Damn right I'll start touching.
Reflec Beat Plus (Japan) and Reflec Beat + (USA) are again the exact same game with different initial song selections. The best way I can describe the game without you actually playing it is like playing touch-screen air hockey with multiple pucks and really catchy music. Better yet, you can play local multiplayer with each player on opposite sides of the iPad. It'a lot of fun, but definitely easier than Jubeat Plus, as a music game. I prefer the upped difficulty level of Jubeat Plus, but don't let that keep you from playing this excellent game.

The initial song selections are better across both games as compared to the great Jubeat Plus and the somewhat unfortunate (in my opinion) Jukebeat, but the American in-App store is woefully, inexcusably inadequate. There are two song packs - two - neither of which are remotely interesting. The Japanese store, on the other hand, is similar to the Jubeat Plus store in that there are tons of choices in lots of genres, so there will likely be something for everyone. 

I managed to both take the picture AND get
those two reds at the bottom... before
missing the next three. 
Frankly, I recommend the Japanese versions of both games on the iPad. The iPhone/iPod Touch version plays perfectly, but the screen is simply too small to play well. This is not a game that you will be able to play very well with only thumbs, and you will need to put the iPhone down on a surface to play with any amount of skill. You might think the same with the iPad, but, surprisingly, it's not as necessary. Most likely, you will use the iPad on your lap with both hands free to play, but, if you don't, the game is large enough to play with all five fingers on whichever free hand you have.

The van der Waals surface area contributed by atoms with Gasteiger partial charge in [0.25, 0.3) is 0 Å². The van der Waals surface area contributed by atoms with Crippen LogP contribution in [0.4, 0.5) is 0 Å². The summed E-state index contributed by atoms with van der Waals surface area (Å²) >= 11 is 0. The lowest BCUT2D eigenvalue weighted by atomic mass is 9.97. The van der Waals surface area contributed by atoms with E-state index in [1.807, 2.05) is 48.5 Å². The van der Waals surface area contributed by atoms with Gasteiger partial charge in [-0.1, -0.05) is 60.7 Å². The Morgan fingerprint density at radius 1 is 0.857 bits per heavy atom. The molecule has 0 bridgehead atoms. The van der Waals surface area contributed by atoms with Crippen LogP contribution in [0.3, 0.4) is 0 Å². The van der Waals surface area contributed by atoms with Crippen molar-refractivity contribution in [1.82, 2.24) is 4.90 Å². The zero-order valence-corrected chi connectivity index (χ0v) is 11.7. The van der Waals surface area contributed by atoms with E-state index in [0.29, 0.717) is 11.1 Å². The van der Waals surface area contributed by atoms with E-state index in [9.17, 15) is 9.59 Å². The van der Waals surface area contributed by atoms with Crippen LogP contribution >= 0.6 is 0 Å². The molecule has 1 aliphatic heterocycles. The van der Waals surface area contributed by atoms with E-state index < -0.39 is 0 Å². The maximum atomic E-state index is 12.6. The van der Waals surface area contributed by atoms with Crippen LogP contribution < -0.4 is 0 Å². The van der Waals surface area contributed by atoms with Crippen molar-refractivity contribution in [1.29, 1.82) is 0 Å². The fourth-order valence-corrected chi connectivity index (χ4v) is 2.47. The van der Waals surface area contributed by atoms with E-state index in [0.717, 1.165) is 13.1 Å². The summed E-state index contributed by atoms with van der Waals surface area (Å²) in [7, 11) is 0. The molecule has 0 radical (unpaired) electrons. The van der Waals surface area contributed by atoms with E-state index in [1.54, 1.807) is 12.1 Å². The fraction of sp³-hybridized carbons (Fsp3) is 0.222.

"But John!" you shriek. "If you don't live in Japan, you won't be able to download them from the Japanese App Store, right?"

Wrong! Quick Google searches will help you find instructions on how to create a Japanese Apple ID and help you find App Store gift card codes for sale if you find yourself wanting to explore the rich innards of the extensive in-App stores. 

These games are like sampling fine foreign cuisine for the first time at a nice restaurant. Reflec Beat is the first delectable piece of calamari or fried cheese at an Italian restaurant. But it's a small piece of what is sure to be a fabulous meal, where I feel that Jubeat Plus is a true entree to be savored and enjoyed repeatedly with many different garnishes. Its gameplay is better suited to mastery and has aged well over the time it has spent in both the arcades and on the iPad. If these are just the beginning of the feast, just imagine what else you might find when you finally explore the rest of the menu!


  1. Play Vallis-Neria, Deadlock, Red Goose or Quaver on Reflec Beat plus and you'll see difficult! Both games are great and difficult in their own ways. I do prefer jubeat in arcades because of the buttons over virtual ones, it is also easier in the arcades IMO. Great review!

  2. great article! ^_-